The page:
A mass disinformation campaign using fake obituaries to conceal possible vaccine-related deaths was discovered last week by physician Dr. William Makis, MD.

Instances of young, healthy people suddenly dying mysterious deaths from cardiac events or blood clots have been increasing, and health “experts” have been scrambling to suggest causes other than the COVID-19 mRNA injections. Proposed causes include blow drying, drinking coffee or teacoughing, not vaccinating or masking enough, the sound of an airplane overhead, shoveling snowskipping breakfastpostal codes, paychecks, parents, “climate change,” loneliness, sleeping positions, soil, and others.

Dr. Makis found that for many of these “mysterious” deaths, obituaries have been created which claim the victims died in car crashes. These articles appear on Google searches for the victims’ names and are published on unusual blogs and websites. Frontline News discovered that many of the sites were published in 2021 or later.

Samara Maloney

Trinidad influencer Samara Maloney, for example, died last month from a sudden brain aneurysm.

But an article published on Vietnamese website Ntdmusic.edu.vn claims several times that Maloney “was tragically extinguished in a car accident.” The website, created in June, is registered in Vietnam though its content is in English. On its About Us page, the site only displays placeholder text in Latin. Its homepage features a few articles on the net worths of celebrities. The Maloney article can only be found via search engine. There are no social media accounts linked to the site.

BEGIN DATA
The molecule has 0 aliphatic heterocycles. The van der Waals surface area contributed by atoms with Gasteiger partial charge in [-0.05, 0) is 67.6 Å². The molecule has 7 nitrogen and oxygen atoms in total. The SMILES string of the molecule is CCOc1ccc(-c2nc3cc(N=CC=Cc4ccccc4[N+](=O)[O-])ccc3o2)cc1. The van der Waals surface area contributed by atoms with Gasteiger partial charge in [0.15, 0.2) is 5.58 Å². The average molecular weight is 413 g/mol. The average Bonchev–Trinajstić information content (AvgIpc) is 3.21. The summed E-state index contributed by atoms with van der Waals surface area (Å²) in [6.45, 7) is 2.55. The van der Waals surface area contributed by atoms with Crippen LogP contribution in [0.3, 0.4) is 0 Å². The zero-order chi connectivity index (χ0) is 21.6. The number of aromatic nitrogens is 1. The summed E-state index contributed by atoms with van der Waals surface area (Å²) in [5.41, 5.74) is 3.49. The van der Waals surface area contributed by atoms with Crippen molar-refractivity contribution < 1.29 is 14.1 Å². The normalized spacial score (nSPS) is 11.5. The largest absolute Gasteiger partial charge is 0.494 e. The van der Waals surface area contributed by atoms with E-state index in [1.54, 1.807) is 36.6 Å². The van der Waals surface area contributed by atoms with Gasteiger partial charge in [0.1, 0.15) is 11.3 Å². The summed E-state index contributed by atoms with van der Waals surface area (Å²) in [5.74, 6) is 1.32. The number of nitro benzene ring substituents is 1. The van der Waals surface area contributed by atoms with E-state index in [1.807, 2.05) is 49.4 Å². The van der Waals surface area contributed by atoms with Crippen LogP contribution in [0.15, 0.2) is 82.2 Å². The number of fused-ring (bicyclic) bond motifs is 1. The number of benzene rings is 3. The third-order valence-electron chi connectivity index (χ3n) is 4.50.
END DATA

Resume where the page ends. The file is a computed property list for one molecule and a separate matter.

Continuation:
Another article also claims Maloney died in a car accident. The article is on a site called WealthyPeeps.com, which also focuses on celebrity gossip. It lists a Gmail account and was registered in Iceland in April 2021.

Reed Ryan

22-year-old football player Reed Ryan, who played for the University of Minnesota Duluth, died unexpectedly on November 28th from a cardiac arrest during practice.

Again, an article on the Vietnamese website claims Ryan died in a car crash.

An obituary on the Indian site rajasdentalcollege.com also says Ryan died in a “tragic car accident.”

Dr. Jayson Tappan

53-year-old Dr. Jayson Tappan, an emergency doctor and US Navy veteran from Virginia, died suddenly on November 8th. A cause of death was not disclosed.

The Vietnamese site again ran an obituary claiming Dr. Tappan died in a car accident.

Another site, GeniusCelebs.com, ran a similar story claiming Dr. Tappan was driving a Toyota Camry when he collided with a Ford F-150 and both vehicles burst into flames. The celebrity gossip site was registered in Iceland in June 2021 and looks very similar to WealthPeeps.com.

Elizabeth Lynch

30-year-old Elizabeth Lynch died suddenly on November 9th in Louisville. No cause of death was disclosed.

This time, both the Vietnamese and Indian sites claimed Lynch died in a fiery car crash. A third site, newsunzip.com, ran a similar story and reported several other details incorrectly. It claimed, for instance, that Lynch was 21 instead of 30 and died on November 8th instead of November 9th. The site was registered in Toronto in February 2021.

Dr. Makis listed six other examples of individuals who died suddenly from cardiac arrests or unknown causes of death but were reported as dying in car accidents.

“This has the look and feel of a governmental agency operation, or a big pharma sponsored operation to ‘poison the well’ of sudden death reporting,” Dr Makis wrote.

“Many people have extremely short attention spans and a 30 second google search that yields ‘car accident’ as an explanation for a tragic sudden death, is more than enough to put the minds of the 6x-vaccinated at ease.

“Never underestimate the lengths that big pharma and their bribed doctors, bureaucrats, politicians and media will go to, to keep the mRNA Vaccine fraud going a little longer.

“And yes, that includes commissioning and paying for fake obituaries on prominent sudden deaths where there was a high probability of COVID-19 mRNA Vaccine involvement, and labeling them all as ‘car accidents’, to discourage their reporting.”